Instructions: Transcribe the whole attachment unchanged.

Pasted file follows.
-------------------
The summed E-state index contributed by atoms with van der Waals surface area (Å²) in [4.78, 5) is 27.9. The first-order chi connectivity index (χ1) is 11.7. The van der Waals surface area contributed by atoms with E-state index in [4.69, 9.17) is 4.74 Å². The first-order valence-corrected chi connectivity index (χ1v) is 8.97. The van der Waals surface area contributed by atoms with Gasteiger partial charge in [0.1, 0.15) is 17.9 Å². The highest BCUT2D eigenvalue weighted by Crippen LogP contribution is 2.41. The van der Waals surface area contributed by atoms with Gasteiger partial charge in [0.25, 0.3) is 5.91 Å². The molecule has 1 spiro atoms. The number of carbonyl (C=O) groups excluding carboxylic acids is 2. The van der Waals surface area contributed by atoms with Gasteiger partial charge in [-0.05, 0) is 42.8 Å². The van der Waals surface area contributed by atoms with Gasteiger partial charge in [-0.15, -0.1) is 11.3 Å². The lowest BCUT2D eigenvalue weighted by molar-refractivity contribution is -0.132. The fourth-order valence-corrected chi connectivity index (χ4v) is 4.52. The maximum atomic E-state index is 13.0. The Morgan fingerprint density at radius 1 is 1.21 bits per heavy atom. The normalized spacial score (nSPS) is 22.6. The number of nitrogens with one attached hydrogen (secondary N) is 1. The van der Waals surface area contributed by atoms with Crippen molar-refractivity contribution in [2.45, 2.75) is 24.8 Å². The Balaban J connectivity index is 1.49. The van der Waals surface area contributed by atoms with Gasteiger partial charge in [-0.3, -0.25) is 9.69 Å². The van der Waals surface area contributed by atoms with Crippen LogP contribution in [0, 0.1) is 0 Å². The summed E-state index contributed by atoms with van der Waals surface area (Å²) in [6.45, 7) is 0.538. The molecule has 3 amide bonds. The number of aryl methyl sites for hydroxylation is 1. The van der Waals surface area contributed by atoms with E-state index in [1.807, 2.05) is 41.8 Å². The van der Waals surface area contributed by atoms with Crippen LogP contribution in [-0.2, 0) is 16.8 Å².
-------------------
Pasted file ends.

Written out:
The summed E-state index contributed by atoms with van der Waals surface area (Å²) in [4.78, 5) is 27.9. The first-order chi connectivity index (χ1) is 11.7. The van der Waals surface area contributed by atoms with E-state index in [4.69, 9.17) is 4.74 Å². The first-order valence-corrected chi connectivity index (χ1v) is 8.97. The van der Waals surface area contributed by atoms with Gasteiger partial charge in [0.1, 0.15) is 17.9 Å². The highest BCUT2D eigenvalue weighted by Crippen LogP contribution is 2.41. The van der Waals surface area contributed by atoms with Gasteiger partial charge in [0.25, 0.3) is 5.91 Å². The molecule has 1 spiro atoms. The number of carbonyl (C=O) groups excluding carboxylic acids is 2. The van der Waals surface area contributed by atoms with Gasteiger partial charge in [-0.05, 0) is 42.8 Å². The van der Waals surface area contributed by atoms with Gasteiger partial charge in [-0.15, -0.1) is 11.3 Å². The lowest BCUT2D eigenvalue weighted by molar-refractivity contribution is -0.132. The fourth-order valence-corrected chi connectivity index (χ4v) is 4.52. The maximum atomic E-state index is 13.0. The Morgan fingerprint density at radius 1 is 1.21 bits per heavy atom. The normalized spacial score (nSPS) is 22.6. The number of nitrogens with one attached hydrogen (secondary N) is 1. The van der Waals surface area contributed by atoms with Crippen molar-refractivity contribution in [2.45, 2.75) is 24.8 Å². The Balaban J connectivity index is 1.49. The van der Waals surface area contributed by atoms with Gasteiger partial charge in [-0.3, -0.25) is 9.69 Å². The van der Waals surface area contributed by atoms with Crippen LogP contribution in [0, 0.1) is 0 Å². The summed E-state index contributed by atoms with van der Waals surface area (Å²) in [6.45, 7) is 0.538. The molecule has 3 amide bonds. The number of aryl methyl sites for hydroxylation is 1. The van der Waals surface area contributed by atoms with E-state index in [1.807, 2.05) is 41.8 Å². The van der Waals surface area contributed by atoms with Crippen LogP contribution in [-0.2, 0) is 16.8 Å².